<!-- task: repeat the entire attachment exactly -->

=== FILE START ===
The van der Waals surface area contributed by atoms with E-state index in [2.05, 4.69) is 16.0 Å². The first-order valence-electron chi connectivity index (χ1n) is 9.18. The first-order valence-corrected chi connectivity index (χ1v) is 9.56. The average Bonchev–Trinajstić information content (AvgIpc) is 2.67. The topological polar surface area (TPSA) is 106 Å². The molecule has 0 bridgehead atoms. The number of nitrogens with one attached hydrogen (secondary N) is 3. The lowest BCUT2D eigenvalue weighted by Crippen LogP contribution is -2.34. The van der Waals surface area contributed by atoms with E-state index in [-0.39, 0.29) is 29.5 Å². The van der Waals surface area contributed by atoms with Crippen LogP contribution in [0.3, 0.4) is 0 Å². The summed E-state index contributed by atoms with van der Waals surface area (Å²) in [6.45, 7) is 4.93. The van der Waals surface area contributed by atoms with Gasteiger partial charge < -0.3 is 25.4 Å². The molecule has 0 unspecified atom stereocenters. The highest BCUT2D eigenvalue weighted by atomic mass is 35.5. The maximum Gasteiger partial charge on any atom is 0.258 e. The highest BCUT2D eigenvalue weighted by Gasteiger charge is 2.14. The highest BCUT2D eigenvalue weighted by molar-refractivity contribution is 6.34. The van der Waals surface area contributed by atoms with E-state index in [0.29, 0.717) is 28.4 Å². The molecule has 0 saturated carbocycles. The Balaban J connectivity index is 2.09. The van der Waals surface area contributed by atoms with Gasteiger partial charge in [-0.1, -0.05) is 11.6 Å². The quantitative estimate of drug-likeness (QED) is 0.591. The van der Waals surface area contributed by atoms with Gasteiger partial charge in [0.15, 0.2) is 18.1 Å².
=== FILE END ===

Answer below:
The van der Waals surface area contributed by atoms with E-state index in [2.05, 4.69) is 16.0 Å². The first-order valence-electron chi connectivity index (χ1n) is 9.18. The first-order valence-corrected chi connectivity index (χ1v) is 9.56. The average Bonchev–Trinajstić information content (AvgIpc) is 2.67. The topological polar surface area (TPSA) is 106 Å². The molecule has 0 bridgehead atoms. The number of nitrogens with one attached hydrogen (secondary N) is 3. The lowest BCUT2D eigenvalue weighted by Crippen LogP contribution is -2.34. The van der Waals surface area contributed by atoms with E-state index in [-0.39, 0.29) is 29.5 Å². The van der Waals surface area contributed by atoms with Crippen LogP contribution in [0.3, 0.4) is 0 Å². The summed E-state index contributed by atoms with van der Waals surface area (Å²) in [6.45, 7) is 4.93. The van der Waals surface area contributed by atoms with Gasteiger partial charge < -0.3 is 25.4 Å². The molecule has 0 unspecified atom stereocenters. The highest BCUT2D eigenvalue weighted by atomic mass is 35.5. The maximum Gasteiger partial charge on any atom is 0.258 e. The highest BCUT2D eigenvalue weighted by Gasteiger charge is 2.14. The highest BCUT2D eigenvalue weighted by molar-refractivity contribution is 6.34. The van der Waals surface area contributed by atoms with E-state index in [0.29, 0.717) is 28.4 Å². The molecule has 0 saturated carbocycles. The Balaban J connectivity index is 2.09. The van der Waals surface area contributed by atoms with Gasteiger partial charge in [-0.1, -0.05) is 11.6 Å². The quantitative estimate of drug-likeness (QED) is 0.591. The van der Waals surface area contributed by atoms with Gasteiger partial charge in [0.15, 0.2) is 18.1 Å².